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BiTMICRO promises super-capacity solid-state disk for Q3 2008

No, you didn't just misread the title to this article. BiTMICRO Networks is moving forward with plans to announce an 832GB SATA 2.5" solid-state disk (SSD) at this year's Consumer Electronics Show.

The new 832GB SSD is a part of BiTMICRO's E-Disk Altima family and uses multi-level cell (MLC) NAND flash memory to increase storage densities. BiTMICRO claims that the drive will "deliver sustained rates of up to 100 MB per second and up to 20,000 I/O operations per second."

"This latest product pre-announcement seeks to establish BiTMICRO’s commitment to deliver solid state storage in all market applications," said Rudy Bruce, BiTMICRO's Executive VP for Marketing and Sales. "We are excited to offer E-Disk Altima SATA flash solid state drive as a PC and enterprise storage alternative offering the best-in-class capacity, performance and reliability."

The 416GB counterpart to BiTMICRO's newest SSD entry was announced in early September 2007. At that time, BiTMICRO said that samples of its E-Disk Altima family would ship in Q1 2008 with production availability coming in March 2008.

BiTMICRO has since revised that forecast and projects that samples of the E-Disk Altima will be available during Q2 2008 with production models ranging from 32GB to 832GB coming in Q3 2008.

Pricing hasn't been announced for the massive 832GB drive, but expect to pay a pretty penny. Considering that 128GB SSDs can hover around the $4,000 USD mark, it's not too far-fetched to project that an 832GB SSD could be had for the price of a BMW 1-Series.



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RE: One question
By amanojaku on 1/4/2008 3:25:09 PM , Rating: 2
There are at least two areas that can use a drive like this.

The first is the server world, which has been transitioning from 3.5" drives to 2.5" drives for the past few years. The SSD would compete with the vaunted SAS drives, which are default storage devices in some HP and Dell servers. SAS drives offer significant performance improvements when compared to SCSI and have a smaller footprint. As a result, you find SAS drives in standard servers and blade servers. Hell, HP even has a 6-drive SAS blade!

The second area is the extremely small bleeding edge crowd looking for desktop or server performance in a laptop. When you consider the use of virtualization (for instance, VMware) it's not uncommon to see storage needs increase. With 832GB sales people could demo a multi-tiered application on many virtual machines, and the performance of an SSD would make that system perform as well as a desktop.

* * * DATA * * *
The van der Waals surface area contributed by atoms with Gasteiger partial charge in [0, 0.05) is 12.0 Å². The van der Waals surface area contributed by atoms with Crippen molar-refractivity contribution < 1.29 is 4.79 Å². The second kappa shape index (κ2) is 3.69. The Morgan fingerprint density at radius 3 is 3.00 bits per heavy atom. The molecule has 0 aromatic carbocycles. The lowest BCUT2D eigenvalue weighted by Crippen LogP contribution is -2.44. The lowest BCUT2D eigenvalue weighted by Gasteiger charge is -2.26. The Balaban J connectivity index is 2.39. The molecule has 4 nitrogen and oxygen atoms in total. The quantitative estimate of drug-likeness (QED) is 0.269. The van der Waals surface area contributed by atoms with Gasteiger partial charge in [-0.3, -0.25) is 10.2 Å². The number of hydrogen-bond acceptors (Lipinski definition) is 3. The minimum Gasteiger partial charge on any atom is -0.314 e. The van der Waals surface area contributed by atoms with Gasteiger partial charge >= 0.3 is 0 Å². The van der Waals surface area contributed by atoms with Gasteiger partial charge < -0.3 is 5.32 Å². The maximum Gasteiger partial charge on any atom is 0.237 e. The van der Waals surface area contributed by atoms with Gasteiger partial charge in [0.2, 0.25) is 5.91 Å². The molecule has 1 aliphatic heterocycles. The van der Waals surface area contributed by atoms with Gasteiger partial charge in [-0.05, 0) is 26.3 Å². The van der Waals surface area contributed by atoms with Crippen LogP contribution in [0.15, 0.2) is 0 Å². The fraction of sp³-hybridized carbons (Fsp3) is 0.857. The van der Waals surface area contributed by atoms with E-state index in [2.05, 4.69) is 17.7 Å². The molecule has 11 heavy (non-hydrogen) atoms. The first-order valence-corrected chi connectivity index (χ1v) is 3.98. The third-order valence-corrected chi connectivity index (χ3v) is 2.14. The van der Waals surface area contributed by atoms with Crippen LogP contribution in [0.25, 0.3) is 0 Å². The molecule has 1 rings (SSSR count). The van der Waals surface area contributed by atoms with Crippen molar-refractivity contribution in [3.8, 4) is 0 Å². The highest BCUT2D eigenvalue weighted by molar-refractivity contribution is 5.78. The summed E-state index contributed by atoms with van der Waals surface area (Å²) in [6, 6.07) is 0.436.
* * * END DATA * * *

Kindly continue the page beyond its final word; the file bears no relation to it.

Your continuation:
But let's not forget those with money to burn and the need to be the first one on the block with a shiny new SSD! I just wish I was one of the lucky bastards... :-(


RE: One question
By 16nm on 1/4/2008 5:27:47 PM , Rating: 2
quote:
SAS drives offer significant performance improvements when compared to SCSI and have a smaller footprint.


FYI, SAS is SCSI. SAS == Serial Attached SCSI . 2.5" drives have a smaller foot print than 3.5" ones because they are an inch less. It has nothing to do with SAS.


RE: One question
By amanojaku on 1/4/2008 8:30:58 PM , Rating: 2
You're right, I should have clarified that SAS performance is largely due to the serial design rather than the old SCSI shared bus design. They're both SCSI, but SAS has a dedicated bus, yielding a minimum theoretical disk-to-host transfer of 150Gbits/sec per drive.

The 2.5" drive design was used by SAS and (to my knowledge) never by SCSI. As a result of the smaller form factor you do see performance gains compared to 3.5" drives. But you are correct in that SCSI drives would also see performance improvements if they were switched to 2.5" form factors. A smaller drive size = less power used and less heat generated, both of which increase the performance of a drive.

The final two improvements of SAS over SCSI are elimination of clock skew and terminators. All electrical devices communicate via timed signals. If both ends of the communications path are clock synced they can communicate at their greatest rate. If they are not synced (they are skewed) they must compensate for the lost signal clock, which introduces delay.

The lack of terminators means there is no signal reflection in the SAS communications patch. Signal reflection also lowers the speed of a link by forcing both ends to determine if signals were duplicated. No duplication means simpler logic at each end and faster processing overall.

With the use of the SAS interface any drive will see performance improvements as long as data can be sent and received from the internal storage medium to the transfer interface fast enough. SSDs should see the use of SAS in the future.


"Young lady, in this house we obey the laws of thermodynamics!" -- Homer Simpson

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